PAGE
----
Yes, I know this is pretty scary. If you’re like most, you’re deeply concerned about privacy issues and what I’m going to share probably makes you nervous. Thus I apologize in advance for having to teach the NSA how to access your most personal data.

Yet if those within the NSA are going to do their jobs correctly, to the best of their ability, to serve their constituents, then they need to understand how to gather and use this sort of data. It’s imperative that they understand how to translate data into information; transform information into knowledge; and then act upon that knowledge to achieve core objectives.

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Why is this so important? What do those at the NSA need to know how to access your most personal data?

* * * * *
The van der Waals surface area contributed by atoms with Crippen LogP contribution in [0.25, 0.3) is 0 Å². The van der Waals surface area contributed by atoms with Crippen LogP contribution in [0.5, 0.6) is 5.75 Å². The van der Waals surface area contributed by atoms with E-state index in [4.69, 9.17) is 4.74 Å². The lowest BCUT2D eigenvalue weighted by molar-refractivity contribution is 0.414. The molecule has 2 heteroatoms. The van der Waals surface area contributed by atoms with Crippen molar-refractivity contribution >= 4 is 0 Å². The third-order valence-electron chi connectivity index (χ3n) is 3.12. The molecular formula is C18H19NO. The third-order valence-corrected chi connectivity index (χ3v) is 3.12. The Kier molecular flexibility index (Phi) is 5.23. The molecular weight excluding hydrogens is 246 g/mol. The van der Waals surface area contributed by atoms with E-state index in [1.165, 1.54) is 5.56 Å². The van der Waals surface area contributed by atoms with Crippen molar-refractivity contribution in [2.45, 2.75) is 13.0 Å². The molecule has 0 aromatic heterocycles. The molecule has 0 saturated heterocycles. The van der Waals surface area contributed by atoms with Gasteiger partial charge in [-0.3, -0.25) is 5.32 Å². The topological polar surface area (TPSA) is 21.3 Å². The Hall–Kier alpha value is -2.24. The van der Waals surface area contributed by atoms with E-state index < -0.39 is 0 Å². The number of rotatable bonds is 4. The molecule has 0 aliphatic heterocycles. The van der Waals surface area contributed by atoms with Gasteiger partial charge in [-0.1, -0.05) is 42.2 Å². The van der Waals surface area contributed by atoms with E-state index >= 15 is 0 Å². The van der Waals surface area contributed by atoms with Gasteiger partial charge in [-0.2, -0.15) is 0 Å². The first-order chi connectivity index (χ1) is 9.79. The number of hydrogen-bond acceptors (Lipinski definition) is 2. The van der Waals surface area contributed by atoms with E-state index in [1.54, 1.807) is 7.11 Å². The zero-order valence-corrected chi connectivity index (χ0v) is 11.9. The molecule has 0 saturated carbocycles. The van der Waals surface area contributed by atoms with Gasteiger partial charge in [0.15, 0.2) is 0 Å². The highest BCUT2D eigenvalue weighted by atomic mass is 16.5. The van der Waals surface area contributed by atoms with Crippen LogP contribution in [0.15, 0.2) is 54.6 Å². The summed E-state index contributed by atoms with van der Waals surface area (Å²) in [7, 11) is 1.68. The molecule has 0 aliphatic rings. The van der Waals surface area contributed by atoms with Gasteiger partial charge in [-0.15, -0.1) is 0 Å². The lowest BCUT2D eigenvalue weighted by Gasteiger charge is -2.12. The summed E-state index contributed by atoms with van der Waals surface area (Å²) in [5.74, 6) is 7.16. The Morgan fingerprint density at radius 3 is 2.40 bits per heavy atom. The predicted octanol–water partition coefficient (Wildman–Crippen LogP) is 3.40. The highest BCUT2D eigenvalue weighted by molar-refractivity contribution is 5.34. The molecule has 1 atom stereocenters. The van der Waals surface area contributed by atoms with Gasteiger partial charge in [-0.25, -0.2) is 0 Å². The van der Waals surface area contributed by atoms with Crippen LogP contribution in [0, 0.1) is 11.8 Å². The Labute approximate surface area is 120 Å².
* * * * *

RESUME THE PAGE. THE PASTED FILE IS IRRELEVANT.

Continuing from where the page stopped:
Because if you were hiring someone from the National Speakers Association, you too would want the presenter to fully understand you and your needs so he or she could prepare a customized program.

What’s going on at the other NSA (the government one) is one of today’s most talked about news stories. Whether you think Edward Snowden is a hero for his whistle-blowing activities or a traitor for exposing what information the United States government is gathering on its citizens, it certainly has brought to light the data-driven world in which we live, and the access to private information that organizations are collecting.

When I first read the story on what Snowden exposed related to the Prism program, my reaction was a simple: “Yeah…and that surprises you?”